If you're new to synthesizers, the first question on your mind when looking at this hardware is probably "what's subtractive synthesis?" The answer, as it turns out, is basically right there in the name! These synths use attenuation (which could be called 'subtraction') of complex audio signals to change their timbre. It's the opposite of additive synthesis, which creates sounds by blending waves together - in subtractive synthesis, bits of the waveform are removed instead. You could think of a subtractive synthesizer as working the same way your mouth does when you talk or sing: it doesn't create the sound (your vocal cords do that), but it attenuates it to change how it comes out.
Subtractive synthesis was a popular technique for the analog synthesizers of the 1960s and '70s, so a lot of the models you'll see in this section, like the Moog Minimoog Model D, are callbacks to that era. In fact, the Model D isn't just inspired by a vintage synthesizer - it is one! The original was discontinued in 1981, but Moog put it back into production in 2016, and essentially just picked right up where they left off: same manufacturing process, same OEM, same original parts. Call it the answer to a lot of musicians' prayers, because there are plenty of pros who have been waiting on the edges of their seats for 35 years to see this instrument rolling off the assembly line again.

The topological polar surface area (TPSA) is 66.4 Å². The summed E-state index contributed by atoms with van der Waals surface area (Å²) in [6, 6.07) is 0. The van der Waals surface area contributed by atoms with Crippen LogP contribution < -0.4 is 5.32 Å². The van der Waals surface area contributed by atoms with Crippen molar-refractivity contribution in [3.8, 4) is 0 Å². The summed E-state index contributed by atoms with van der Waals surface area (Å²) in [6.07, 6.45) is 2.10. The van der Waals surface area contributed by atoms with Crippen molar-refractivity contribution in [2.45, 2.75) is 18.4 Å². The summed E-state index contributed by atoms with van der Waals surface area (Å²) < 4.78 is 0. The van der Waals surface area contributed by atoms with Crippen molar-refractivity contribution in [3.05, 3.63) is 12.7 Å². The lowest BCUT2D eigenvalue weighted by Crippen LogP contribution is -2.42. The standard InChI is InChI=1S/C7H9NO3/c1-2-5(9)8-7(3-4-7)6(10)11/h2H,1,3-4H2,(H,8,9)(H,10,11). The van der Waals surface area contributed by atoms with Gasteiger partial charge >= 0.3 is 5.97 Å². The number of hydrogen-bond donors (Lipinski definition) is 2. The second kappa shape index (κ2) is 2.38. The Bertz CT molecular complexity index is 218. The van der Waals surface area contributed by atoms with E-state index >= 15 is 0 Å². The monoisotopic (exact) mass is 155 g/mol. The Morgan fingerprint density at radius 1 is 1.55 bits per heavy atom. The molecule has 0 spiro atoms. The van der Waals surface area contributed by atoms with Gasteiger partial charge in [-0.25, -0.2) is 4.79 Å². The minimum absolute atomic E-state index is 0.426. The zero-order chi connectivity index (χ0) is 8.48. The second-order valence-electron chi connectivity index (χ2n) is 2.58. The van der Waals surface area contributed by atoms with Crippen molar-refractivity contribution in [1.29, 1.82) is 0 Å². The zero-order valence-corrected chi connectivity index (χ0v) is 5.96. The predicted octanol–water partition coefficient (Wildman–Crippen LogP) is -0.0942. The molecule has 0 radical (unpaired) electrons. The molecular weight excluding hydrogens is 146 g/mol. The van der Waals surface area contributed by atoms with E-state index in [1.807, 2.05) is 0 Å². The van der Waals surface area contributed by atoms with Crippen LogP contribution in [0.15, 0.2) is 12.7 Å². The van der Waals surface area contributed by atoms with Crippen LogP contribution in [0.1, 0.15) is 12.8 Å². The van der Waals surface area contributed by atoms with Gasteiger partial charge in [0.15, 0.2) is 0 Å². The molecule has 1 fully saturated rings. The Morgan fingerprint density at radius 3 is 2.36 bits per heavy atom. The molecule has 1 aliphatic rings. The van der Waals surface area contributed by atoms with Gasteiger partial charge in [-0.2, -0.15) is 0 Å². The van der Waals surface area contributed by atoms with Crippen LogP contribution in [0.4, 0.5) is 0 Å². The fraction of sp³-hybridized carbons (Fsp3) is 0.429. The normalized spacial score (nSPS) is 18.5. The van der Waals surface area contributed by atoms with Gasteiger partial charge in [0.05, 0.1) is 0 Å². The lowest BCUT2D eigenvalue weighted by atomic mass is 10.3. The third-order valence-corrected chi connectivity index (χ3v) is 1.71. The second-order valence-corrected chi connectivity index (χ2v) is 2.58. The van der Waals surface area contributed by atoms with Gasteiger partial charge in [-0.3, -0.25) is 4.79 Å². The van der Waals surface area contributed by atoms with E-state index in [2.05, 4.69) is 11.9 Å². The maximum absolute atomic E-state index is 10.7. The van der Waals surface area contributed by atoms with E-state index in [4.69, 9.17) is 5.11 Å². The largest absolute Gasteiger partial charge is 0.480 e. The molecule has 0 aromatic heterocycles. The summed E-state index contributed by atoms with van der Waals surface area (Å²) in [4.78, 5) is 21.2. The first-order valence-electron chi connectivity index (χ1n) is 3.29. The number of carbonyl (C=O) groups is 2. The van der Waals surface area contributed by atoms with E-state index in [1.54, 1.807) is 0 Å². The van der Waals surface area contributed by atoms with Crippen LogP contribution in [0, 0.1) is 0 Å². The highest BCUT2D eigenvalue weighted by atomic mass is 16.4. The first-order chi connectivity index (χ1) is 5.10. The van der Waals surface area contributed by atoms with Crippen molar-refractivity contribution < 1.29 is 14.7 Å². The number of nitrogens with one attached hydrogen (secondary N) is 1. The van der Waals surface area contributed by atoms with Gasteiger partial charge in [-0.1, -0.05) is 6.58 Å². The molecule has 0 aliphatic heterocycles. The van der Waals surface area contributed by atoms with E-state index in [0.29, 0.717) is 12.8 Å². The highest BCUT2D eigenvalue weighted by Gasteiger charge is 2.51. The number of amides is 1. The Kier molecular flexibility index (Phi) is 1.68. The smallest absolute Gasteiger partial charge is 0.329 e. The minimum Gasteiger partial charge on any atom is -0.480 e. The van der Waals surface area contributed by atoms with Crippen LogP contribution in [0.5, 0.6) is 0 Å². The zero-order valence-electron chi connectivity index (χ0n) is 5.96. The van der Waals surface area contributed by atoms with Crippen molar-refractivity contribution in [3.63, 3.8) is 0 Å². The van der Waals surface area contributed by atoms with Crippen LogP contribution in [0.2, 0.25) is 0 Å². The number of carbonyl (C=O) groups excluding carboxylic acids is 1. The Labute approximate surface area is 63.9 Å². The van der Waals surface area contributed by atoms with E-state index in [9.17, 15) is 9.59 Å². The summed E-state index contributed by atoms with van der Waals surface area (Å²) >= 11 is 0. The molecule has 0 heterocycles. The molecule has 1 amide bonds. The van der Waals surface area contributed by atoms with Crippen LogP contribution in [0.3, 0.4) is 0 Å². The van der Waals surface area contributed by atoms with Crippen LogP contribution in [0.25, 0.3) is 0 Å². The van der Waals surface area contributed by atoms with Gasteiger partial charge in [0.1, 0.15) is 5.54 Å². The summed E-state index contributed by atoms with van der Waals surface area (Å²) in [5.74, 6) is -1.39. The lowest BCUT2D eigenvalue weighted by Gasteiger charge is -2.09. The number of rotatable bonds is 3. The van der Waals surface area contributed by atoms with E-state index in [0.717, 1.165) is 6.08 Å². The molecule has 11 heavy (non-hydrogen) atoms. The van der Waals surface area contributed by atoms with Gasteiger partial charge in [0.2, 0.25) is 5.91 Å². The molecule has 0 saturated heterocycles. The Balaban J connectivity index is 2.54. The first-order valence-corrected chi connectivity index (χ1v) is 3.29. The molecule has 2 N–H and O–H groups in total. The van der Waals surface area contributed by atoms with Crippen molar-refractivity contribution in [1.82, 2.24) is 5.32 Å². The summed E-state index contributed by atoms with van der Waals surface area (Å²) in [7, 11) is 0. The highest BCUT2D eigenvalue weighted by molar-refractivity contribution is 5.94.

But maybe you're not bitten by the old-school bug and would rather have a more modern synth design? That's okay too, and there are plenty of subtractive synthesizers here to fit the bill. For example, if you want some lower-register synth muscle in a small package, check out the Moog Minitaur Bass Synthesizer. Or maybe you'd like to expand or start out a modular setup - in that case, the Moog Mother-32 Semi Modular Synth Module could be the way to go. It's up to you to decide on the best subtractive synthesis for your gear layout, so take your time and look carefully at all the options until you've tracked down the perfect fit.